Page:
About all that can be said of most recent building, on every scale, in this country is this: American building is not quite so wretched as building today in most of the rest of the world. Recently I spent a few hours—as much time as I could endure—in the City of London, once dominated by St. Paul’s and the Tower. Here Caesar built his fortress on the Thames, and the hideous new museum of the City of London is full of Roman artifacts. The City, for centuries past the financial center of British Empire and Commonwealth, was badly smashed by German bombs; strange to say, some of the damage still has not been cleared up. But the City has been rebuilt, of really nasty gray concrete, already badly streaked, obscuring the great dome of Wren’s cathedral, elbowing aside the Tower, supplanting the old picturesque confusion of the streets by a new ugly confusion worse confounded. This “Barbican Scheme” betrays the failure of intellect and imagination throughout Britain since the Second World War. What has been done in the neighborhood of the Barbican is a disgrace to England so embarrassing that few people mention it. Even in a Communist state, such an architectural atrocity would not be permitted, and the engulfing of the famous cathedral by dismal office buildings would be rejected. Surely it is not from Britain today that a revival of architectural imagination can be expected. Nor do we encounter imaginative building in Germany, France, Italy, or Scandinavia. Everywhere it is the architecture of the mass-age, so far as lodging goes; and the architecture of the bureaucrats’ epoch, so far as public buildings are in question.

Well, do I give you naught for your comfort? Do we descend steadily, and now somewhat speedily, toward a colossal architecture of unparalleled dreariness, and a colossal state of unparalleled uniformity—at best Tocqueville’s “democratic despotism”? Will all of us labor under a profound depression of spirits (in part conscious, in part below the level of consciousness) because of the boring and servile architecture about us? And will the society now taking form in America resign itself to a parallel barrenness of soul and mind, under a political domination of unimaginative and complacent bureaucrats?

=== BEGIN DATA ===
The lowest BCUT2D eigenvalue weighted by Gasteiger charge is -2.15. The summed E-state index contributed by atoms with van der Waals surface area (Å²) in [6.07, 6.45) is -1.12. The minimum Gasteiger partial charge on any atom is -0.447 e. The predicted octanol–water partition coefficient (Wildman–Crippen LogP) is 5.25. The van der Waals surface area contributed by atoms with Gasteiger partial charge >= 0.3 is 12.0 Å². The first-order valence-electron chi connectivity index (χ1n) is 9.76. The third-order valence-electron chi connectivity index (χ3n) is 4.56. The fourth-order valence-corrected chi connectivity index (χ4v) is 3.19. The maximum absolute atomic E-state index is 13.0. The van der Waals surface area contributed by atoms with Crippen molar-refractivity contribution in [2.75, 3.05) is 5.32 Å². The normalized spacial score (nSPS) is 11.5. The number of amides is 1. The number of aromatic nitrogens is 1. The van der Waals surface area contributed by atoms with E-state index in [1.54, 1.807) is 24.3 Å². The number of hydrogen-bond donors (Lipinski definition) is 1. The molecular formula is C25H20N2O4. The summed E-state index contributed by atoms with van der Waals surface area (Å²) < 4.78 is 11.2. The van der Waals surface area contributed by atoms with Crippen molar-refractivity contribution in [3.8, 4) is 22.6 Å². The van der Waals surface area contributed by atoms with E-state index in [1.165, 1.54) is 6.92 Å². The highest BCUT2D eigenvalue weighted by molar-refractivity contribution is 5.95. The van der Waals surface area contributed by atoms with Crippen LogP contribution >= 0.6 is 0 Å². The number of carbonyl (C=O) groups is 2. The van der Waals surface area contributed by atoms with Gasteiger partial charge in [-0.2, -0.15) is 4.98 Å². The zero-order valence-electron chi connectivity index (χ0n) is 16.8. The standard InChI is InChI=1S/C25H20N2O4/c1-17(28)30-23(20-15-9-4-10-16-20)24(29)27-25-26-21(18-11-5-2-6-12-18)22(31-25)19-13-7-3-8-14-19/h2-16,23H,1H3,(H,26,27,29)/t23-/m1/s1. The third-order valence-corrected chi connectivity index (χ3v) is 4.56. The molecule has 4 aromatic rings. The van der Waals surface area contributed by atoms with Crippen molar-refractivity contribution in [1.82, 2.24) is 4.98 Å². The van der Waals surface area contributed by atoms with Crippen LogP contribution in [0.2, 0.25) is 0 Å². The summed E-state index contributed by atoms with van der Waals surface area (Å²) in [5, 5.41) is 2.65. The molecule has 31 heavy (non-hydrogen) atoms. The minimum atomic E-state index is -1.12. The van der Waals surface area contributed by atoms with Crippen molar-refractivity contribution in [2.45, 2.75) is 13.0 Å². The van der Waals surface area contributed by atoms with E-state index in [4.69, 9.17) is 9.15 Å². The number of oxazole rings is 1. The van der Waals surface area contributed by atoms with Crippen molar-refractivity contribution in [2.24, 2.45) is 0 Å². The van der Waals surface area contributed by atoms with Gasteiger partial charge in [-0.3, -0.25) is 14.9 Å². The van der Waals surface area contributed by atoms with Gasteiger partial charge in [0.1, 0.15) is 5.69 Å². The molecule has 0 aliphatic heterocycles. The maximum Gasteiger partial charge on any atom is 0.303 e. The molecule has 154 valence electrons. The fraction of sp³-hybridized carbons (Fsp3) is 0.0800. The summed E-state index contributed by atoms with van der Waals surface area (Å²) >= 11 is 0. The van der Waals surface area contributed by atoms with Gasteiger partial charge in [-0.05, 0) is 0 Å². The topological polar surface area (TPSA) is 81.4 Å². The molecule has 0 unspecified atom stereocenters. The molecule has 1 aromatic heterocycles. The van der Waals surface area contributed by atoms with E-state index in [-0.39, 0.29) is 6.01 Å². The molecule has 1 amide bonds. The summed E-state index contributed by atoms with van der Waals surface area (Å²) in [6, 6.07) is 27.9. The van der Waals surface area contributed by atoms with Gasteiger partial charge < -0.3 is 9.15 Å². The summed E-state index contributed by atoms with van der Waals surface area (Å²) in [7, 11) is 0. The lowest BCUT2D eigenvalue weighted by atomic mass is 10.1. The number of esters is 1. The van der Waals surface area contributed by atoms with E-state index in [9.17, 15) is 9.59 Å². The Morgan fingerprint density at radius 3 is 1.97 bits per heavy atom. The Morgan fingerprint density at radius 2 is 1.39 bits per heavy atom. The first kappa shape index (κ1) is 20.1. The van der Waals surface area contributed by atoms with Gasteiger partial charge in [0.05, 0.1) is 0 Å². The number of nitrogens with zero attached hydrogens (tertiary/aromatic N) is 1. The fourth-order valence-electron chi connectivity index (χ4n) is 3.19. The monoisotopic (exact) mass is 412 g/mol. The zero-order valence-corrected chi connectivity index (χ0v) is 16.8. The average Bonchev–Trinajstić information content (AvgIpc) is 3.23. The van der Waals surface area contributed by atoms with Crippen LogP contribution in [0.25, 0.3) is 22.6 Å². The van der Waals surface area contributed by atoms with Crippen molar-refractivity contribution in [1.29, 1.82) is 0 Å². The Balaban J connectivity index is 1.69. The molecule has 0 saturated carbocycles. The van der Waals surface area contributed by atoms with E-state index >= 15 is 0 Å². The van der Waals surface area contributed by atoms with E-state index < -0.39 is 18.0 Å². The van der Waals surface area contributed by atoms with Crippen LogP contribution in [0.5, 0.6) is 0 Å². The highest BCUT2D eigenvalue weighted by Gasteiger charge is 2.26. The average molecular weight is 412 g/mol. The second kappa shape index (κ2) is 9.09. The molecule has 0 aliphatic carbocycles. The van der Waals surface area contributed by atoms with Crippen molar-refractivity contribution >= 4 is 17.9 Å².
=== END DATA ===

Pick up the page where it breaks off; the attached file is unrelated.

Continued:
No, not necessarily. Let us leave historical determinism to the Marxists and other ideologues. The courses of nations depend upon the energy and the talents of particular individuals—and upon Providence, always inscrutable. Edmund Burke, at the time when the triumph of Jacobinism seemed to many the ineluctable “wave of the future,” declared that the act of a single person may alter what had appeared to be fixed fate. “The death of a man at a critical juncture, his disgust, his retreat, his disgrace, have brought innumerable calamities on a whole nation. A common soldier, a child, a girl at the door of an inn, have changed the face of fortune, and almost of Nature.” (Burke’s “common soldier” is Arnold of Winkelried, who broke in upon the spears at Sempach; his child is Hannibal, taking at the age of twelve his oath to make undying war upon Rome; his girl at the inn is Joan of Arc.) It remains true even in this mass-age of ours that individual genius and courage—or, at least, the imagination and boldness of a handful of men and women—may leaven the lump of dullness and apathy, all across the land. Something of that sort has just occurred among us, in practical politics.

Quite as new discoveries and speculations about the Shroud of Turin may bring on a widespread renewal of the life of spirit, among the learned as among the credulous, so a reinvigoration of architecture and of urban planning conceivably may come about from causes which at present no one guesses. The architectural and artistic charlatan, leagued with the spoilsman and the bureaucrat, may be thrust aside, rather abruptly, by a new breed of architects and artists endowed with the moral imagination. There have been ages when an architecture of vigor and freedom flourished, nurtured by myth and symbol and human confidence. Given faith and hope, it is yet conceivable that we may draw upon the architectural well of the past to bring into being an architecture (in its larger sense) strong and humane. I have endeavored to diagnose the architectural malady; others must prescribe the remedies.

Republished with the gracious permission from Modern Age (Spring 1982).